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We know logs are important. What is the best practice to maintain them?

Logs can get big - so we go for log rotation. And sure we don't want to lose the logs - so we go for their backups.

What is the best practice of handling these things? please advise.

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closed as not constructive by ewwhite, Zoredache, Khaled, Scott Pack, MDMarra Nov 14 '11 at 2:22

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It depends on you requirements/environment. There is no one true 'best'. – Zoredache Nov 5 '11 at 18:51
Are hoping for a general answer on all possible logfiles that a system produces? – faker Nov 5 '11 at 18:53
up vote 4 down vote accepted

Logrotate is a good tool for log rotation and compression. It is available for most Unix flavors. I find the defaults used on Ubuntu to be a good starting point. When changing rotation frequency, you should change the rotate count.

Keep logs as long as they may be useful. Archive to non-disk storage if necessary. For business systems there may be legal requirements directing retention and/or destruction of log data.

Depending on the data and availability of data in another log data may be kept for a week, a month, a quarter, or a year. Only duplicated data is deleted after a week. A monthly backup retained for a year will give you a years worth of most log data.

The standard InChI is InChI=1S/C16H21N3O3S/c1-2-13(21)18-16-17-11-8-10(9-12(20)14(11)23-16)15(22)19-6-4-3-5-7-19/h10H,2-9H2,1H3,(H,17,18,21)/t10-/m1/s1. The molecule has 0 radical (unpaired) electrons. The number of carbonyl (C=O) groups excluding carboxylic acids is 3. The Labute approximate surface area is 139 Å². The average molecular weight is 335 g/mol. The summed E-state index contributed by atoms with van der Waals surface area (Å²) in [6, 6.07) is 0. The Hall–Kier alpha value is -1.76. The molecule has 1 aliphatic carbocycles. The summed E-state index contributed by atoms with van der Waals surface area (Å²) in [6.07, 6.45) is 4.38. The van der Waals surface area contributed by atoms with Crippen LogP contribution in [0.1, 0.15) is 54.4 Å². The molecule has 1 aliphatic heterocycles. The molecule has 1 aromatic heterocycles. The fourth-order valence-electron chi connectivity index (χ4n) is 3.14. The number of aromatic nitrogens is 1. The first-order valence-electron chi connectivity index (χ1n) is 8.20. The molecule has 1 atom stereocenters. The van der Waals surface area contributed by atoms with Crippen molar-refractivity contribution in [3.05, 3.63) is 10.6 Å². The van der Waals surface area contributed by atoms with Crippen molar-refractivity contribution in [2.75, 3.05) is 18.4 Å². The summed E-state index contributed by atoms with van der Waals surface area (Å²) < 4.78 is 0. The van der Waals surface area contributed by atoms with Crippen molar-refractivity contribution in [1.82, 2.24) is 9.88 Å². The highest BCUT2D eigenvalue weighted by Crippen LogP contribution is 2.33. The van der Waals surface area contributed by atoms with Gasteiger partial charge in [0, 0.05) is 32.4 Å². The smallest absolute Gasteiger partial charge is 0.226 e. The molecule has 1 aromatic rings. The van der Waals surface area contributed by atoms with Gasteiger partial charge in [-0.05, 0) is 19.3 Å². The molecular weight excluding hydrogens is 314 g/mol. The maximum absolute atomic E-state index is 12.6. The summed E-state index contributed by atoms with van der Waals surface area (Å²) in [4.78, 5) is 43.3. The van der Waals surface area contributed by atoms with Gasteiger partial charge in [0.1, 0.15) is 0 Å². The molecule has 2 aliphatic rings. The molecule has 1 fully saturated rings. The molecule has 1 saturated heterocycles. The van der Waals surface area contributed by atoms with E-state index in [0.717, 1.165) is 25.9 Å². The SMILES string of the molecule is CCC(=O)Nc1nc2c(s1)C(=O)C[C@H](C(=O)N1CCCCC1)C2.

A centralized log server generally serves a different function than log retention. Comparing the centralized logs to host logs may detect log file tampering.

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I think BillThor provides a good answer. As he said, centralized log collection is a good idea. If you put your logs into a database you can do all sorts of on the fly queries, which can be tremendously helpful. One useful open source log management tool is logstash. Commerical tools such as splunk serve the same purpose and might be appropriate if you want more formal support.

Something else to consider about managing logs on individual servers: log rotation has two components: rotating on a schedule, and rotating based on file size. Your log rotation should take both in to account. If you are just rotating a log file on a weekly basis and something suddenly starts logging huge amounts of data, you are going to run out of disk space. Similarly, if you are just rotating on file size you could quickly lose old logs if the log volume dramatically increases. This is another excellent reason to consider centralized log management.

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What environment?

On Linux logrotate is a good tool.

Centralised logging with syslog is a good practice too.

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